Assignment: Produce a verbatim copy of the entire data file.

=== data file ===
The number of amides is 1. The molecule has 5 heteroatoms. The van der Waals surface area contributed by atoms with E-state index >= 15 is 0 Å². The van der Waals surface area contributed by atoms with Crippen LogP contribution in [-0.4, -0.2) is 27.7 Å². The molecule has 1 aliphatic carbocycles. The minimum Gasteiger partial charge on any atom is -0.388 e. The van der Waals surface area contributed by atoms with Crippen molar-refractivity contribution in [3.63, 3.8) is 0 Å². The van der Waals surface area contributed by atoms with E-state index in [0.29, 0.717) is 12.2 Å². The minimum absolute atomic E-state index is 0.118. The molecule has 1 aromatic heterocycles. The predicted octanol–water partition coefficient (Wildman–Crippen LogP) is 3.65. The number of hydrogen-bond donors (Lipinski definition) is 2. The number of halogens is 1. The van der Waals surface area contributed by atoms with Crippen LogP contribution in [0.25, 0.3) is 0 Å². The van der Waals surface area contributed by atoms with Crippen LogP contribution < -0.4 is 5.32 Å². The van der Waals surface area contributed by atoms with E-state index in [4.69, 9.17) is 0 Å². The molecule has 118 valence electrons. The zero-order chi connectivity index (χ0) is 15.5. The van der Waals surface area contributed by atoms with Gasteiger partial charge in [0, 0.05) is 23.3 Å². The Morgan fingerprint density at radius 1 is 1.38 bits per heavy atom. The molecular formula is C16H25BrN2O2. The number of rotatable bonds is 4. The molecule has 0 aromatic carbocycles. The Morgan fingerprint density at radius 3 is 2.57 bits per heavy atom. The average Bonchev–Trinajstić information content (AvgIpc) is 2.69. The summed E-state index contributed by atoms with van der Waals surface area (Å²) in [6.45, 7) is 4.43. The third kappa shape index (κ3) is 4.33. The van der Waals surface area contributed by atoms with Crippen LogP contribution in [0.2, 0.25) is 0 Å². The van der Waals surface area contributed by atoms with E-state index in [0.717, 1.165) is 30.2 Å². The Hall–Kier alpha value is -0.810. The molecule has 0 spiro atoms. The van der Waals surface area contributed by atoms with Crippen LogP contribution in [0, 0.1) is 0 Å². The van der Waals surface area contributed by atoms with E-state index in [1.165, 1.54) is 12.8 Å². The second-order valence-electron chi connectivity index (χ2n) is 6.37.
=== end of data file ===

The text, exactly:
The number of amides is 1. The molecule has 5 heteroatoms. The van der Waals surface area contributed by atoms with E-state index >= 15 is 0 Å². The van der Waals surface area contributed by atoms with Crippen LogP contribution in [-0.4, -0.2) is 27.7 Å². The molecule has 1 aliphatic carbocycles. The minimum Gasteiger partial charge on any atom is -0.388 e. The van der Waals surface area contributed by atoms with Crippen molar-refractivity contribution in [3.63, 3.8) is 0 Å². The van der Waals surface area contributed by atoms with E-state index in [0.29, 0.717) is 12.2 Å². The minimum absolute atomic E-state index is 0.118. The molecule has 1 aromatic heterocycles. The predicted octanol–water partition coefficient (Wildman–Crippen LogP) is 3.65. The number of hydrogen-bond donors (Lipinski definition) is 2. The number of halogens is 1. The van der Waals surface area contributed by atoms with Crippen LogP contribution in [0.25, 0.3) is 0 Å². The van der Waals surface area contributed by atoms with Crippen LogP contribution < -0.4 is 5.32 Å². The van der Waals surface area contributed by atoms with E-state index in [4.69, 9.17) is 0 Å². The molecule has 118 valence electrons. The zero-order chi connectivity index (χ0) is 15.5. The van der Waals surface area contributed by atoms with Gasteiger partial charge in [0, 0.05) is 23.3 Å². The Morgan fingerprint density at radius 1 is 1.38 bits per heavy atom. The molecular formula is C16H25BrN2O2. The number of rotatable bonds is 4. The molecule has 0 aromatic carbocycles. The Morgan fingerprint density at radius 3 is 2.57 bits per heavy atom. The average Bonchev–Trinajstić information content (AvgIpc) is 2.69. The summed E-state index contributed by atoms with van der Waals surface area (Å²) in [6.45, 7) is 4.43. The third kappa shape index (κ3) is 4.33. The van der Waals surface area contributed by atoms with Crippen LogP contribution in [0.2, 0.25) is 0 Å². The van der Waals surface area contributed by atoms with E-state index in [0.717, 1.165) is 30.2 Å². The Hall–Kier alpha value is -0.810. The molecule has 0 spiro atoms. The van der Waals surface area contributed by atoms with Crippen LogP contribution in [0, 0.1) is 0 Å². The van der Waals surface area contributed by atoms with E-state index in [1.165, 1.54) is 12.8 Å². The second-order valence-electron chi connectivity index (χ2n) is 6.37.